News from Berlin and Germany, 8th November 2023

Weekly news round-up from Berlin and Germany



Thousands take part in demonstration in Berlin

A pro-Palestinian demonstration marched through Berlin-Mitte last Saturday afternoon. More than 8,500 people took part in the protest. The march was “mostly peaceful”, police spokeswoman Anja Dierschke told the rbb.  The demonstration was loud, but the atmosphere was not heated. According to the authorities, around 1,400 police officers were on duty throughout the day in connection with the Middle East conflict. Contrary to the demands of the police union, there was no support from other federal states. Since the 7th of October, there have been repeated rallies in the capital. According to the police, a total of 45 pro-Palestinian demonstrations have been registered, 20 of which have been banned. Source: tagesschau


No street for Kurt Goldstein in Dortmund?

Anyone who is no longer very young might remember Kurt Julius Goldstein, tirelessly active against Nazis. Goldstein was awarded the Federal Cross of Merit. He was surprised at the time, as a “German, Jew and communist” would not usually be honoured, he said. Now, 16 years after his death, commemorating him is controversial. In Dortmund, his hometown, a tiny new street is planned to be named after him. The naming should have been decided last week, but it was pointed out that Goldstein had “also held high offices in the SED regime in the GDR,” a revelation that apparently led the CDU to reconsider and postpone the decision. Source: nd-aktuell

German voters see antisemitism on the rise

Vice-Chancellor Robert Habeck (Greens) caused a stir when he posted a video with a speech in which he warned of growing antisemitism in the country — among Islamists, right-wing extremists, but also “in parts of the political left.” Habeck stressed that criticism of Israel’s policies is permitted in Germany, as is standing up for the rights of Palestinians. However, “antisemitism should not be tolerated in any form — none whatsoever.” The politician seems to have hit a nerve: the pollster infratest dimap recently conducted a survey among eligible voters and found out that 52% of respondents believe there has been a rise in antisemitism. Source: dw

Warning strikes announced in the state-level public sector

Due to the wage dispute in the public sector, state employees will be called out on warning strikes and protest actions in the coming days and weeks. This was announced by the ver.di trade union last Friday. Schools, university hospitals, the police, and the administration of justice will be affected. For Berlin, Hamburg, and Bremen, unions are demanding a monthly state allowance of 300 euros. The demands thus tie in with the wage agreement reached in April of this year for the federal government and local authorities. The unions demand 10.5% higher income, but with a minimum increase of 500 euros. Source: rbb24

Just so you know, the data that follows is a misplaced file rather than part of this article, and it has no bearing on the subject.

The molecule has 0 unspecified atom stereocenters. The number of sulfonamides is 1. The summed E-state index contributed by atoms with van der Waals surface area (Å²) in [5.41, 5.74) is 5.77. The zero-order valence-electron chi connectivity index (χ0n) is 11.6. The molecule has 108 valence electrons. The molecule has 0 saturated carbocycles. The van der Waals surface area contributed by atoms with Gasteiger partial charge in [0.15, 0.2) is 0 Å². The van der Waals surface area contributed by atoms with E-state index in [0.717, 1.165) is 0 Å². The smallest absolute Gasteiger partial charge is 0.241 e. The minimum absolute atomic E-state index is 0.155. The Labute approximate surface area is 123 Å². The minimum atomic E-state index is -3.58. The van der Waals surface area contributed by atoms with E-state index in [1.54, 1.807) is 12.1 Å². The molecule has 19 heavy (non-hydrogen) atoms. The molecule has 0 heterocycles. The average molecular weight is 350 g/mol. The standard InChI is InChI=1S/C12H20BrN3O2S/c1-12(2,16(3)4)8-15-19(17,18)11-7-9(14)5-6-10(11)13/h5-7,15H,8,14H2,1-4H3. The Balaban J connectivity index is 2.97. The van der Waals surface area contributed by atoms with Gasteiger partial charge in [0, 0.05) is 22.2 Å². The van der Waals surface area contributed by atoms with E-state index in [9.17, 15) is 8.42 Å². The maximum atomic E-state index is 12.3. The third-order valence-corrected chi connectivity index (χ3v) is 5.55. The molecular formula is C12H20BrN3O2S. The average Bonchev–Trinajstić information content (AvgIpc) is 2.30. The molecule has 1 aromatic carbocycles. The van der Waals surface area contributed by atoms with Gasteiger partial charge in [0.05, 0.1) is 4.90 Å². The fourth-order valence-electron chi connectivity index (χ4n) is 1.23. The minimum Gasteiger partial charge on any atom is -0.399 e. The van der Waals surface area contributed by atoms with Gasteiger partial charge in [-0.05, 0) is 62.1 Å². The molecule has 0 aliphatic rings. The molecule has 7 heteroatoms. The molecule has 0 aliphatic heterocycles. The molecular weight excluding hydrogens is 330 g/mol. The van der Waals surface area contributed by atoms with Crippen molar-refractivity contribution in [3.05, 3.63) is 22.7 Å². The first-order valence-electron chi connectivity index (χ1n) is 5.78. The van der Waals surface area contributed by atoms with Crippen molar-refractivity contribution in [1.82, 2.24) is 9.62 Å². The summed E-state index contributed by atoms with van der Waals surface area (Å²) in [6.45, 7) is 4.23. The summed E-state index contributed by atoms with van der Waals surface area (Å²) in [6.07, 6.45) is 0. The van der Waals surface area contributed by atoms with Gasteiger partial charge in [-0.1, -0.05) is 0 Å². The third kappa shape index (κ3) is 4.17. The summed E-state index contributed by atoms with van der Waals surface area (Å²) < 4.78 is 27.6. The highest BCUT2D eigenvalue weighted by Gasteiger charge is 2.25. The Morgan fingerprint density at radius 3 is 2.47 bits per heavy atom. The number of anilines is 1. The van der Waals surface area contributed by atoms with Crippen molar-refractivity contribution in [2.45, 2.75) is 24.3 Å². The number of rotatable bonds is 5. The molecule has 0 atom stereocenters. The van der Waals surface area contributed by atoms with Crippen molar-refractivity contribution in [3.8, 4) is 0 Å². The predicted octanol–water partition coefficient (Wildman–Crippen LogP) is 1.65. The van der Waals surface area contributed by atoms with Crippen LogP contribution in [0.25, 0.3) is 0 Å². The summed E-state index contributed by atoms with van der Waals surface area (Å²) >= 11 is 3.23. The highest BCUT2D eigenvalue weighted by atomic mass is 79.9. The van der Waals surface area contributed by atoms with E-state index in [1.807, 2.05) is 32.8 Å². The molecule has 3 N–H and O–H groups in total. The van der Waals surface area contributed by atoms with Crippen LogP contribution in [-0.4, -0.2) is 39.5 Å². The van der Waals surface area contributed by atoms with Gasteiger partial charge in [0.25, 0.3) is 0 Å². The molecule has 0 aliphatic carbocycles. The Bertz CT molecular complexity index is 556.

Germany set to tackle refugee issues

Germany is reexamining its refugee policy, and Chancellor Olaf Scholz (SPD) is under pressure to make changes. So far in the current year, more than 200,000 migrants have made their initial applications for asylum. In October, 600 of Germany’s 11,000 municipalities took part in a survey conducted by Mediendienst Integration together with migration researchers from the University of Hildesheim. Among the outcomes, almost 60% of them described the situation as “challenging, but still feasible.” But 40% percent report being “overloaded” or even said they were “in emergency mode.” The lack of accommodation is just one factor, together with a shortage of administrative staff and related infrastructure. Source: dw

Super-rich, please pay!

The SPD wants to create one million new jobs by 2030 with a large-scale climate-neutral reorganisation of the economy. In a key motion adopted on Monday for the upcoming federal party conference, the party’s executive committee proposes a state “Germany Fund” that would activate private capital and create an annual investment volume of 100 billion euros. “We have presented a comprehensive plan for the modernisation of Germany,” said party leader Lars Klingbeil. The SPD wants to reform income tax, inheritance tax, and gift tax, as well as the debt brake. The super-rich should also pay additional taxes. The Left Party criticised the proposal as an election campaign tactic. Source: taz

Germany agrees cuts for energy transition, NGOs fear lower standards

With a wide range of measures to cut red tape and ease licensing procedures, Germany wants to speed up investments in and construction of renewable power installations, among others. Following a meeting with all 16 state premiers, Chancellor Olaf Scholz hailed the agreement on a “Pact for Germany” as a landmark achievement. He also said Germany could no longer afford such a bureaucratic approach if it wanted to get infrastructure projects done faster. However, environmental groups are concerned the compromise could ultimately undermine environmental protection by reducing citizens’ abilities to participate and shrinking the room for legal intervention by conservationists. Source: cleanenergywire

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